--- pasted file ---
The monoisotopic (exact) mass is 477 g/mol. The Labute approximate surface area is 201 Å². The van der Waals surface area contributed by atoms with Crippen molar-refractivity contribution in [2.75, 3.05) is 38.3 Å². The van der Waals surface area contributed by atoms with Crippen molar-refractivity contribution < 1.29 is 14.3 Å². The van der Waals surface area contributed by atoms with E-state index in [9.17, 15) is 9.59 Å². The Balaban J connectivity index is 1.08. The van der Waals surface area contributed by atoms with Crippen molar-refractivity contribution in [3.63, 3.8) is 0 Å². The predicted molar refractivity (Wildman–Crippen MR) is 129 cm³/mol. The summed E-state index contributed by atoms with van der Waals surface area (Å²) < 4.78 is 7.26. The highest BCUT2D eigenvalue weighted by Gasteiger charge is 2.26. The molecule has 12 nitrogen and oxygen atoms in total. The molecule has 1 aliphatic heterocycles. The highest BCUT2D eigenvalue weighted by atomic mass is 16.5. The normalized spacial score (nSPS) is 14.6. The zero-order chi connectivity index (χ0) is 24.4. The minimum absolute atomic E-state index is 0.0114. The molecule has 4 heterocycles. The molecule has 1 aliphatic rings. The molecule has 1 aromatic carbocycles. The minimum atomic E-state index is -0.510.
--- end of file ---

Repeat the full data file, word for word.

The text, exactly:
The monoisotopic (exact) mass is 477 g/mol. The Labute approximate surface area is 201 Å². The van der Waals surface area contributed by atoms with Crippen molar-refractivity contribution in [2.75, 3.05) is 38.3 Å². The van der Waals surface area contributed by atoms with Crippen molar-refractivity contribution < 1.29 is 14.3 Å². The van der Waals surface area contributed by atoms with E-state index in [9.17, 15) is 9.59 Å². The Balaban J connectivity index is 1.08. The van der Waals surface area contributed by atoms with Crippen molar-refractivity contribution in [3.63, 3.8) is 0 Å². The predicted molar refractivity (Wildman–Crippen MR) is 129 cm³/mol. The summed E-state index contributed by atoms with van der Waals surface area (Å²) < 4.78 is 7.26. The highest BCUT2D eigenvalue weighted by Gasteiger charge is 2.26. The molecule has 12 nitrogen and oxygen atoms in total. The molecule has 1 aliphatic heterocycles. The highest BCUT2D eigenvalue weighted by atomic mass is 16.5. The normalized spacial score (nSPS) is 14.6. The zero-order chi connectivity index (χ0) is 24.4. The minimum absolute atomic E-state index is 0.0114. The molecule has 4 heterocycles. The molecule has 1 aliphatic rings. The molecule has 1 aromatic carbocycles. The minimum atomic E-state index is -0.510.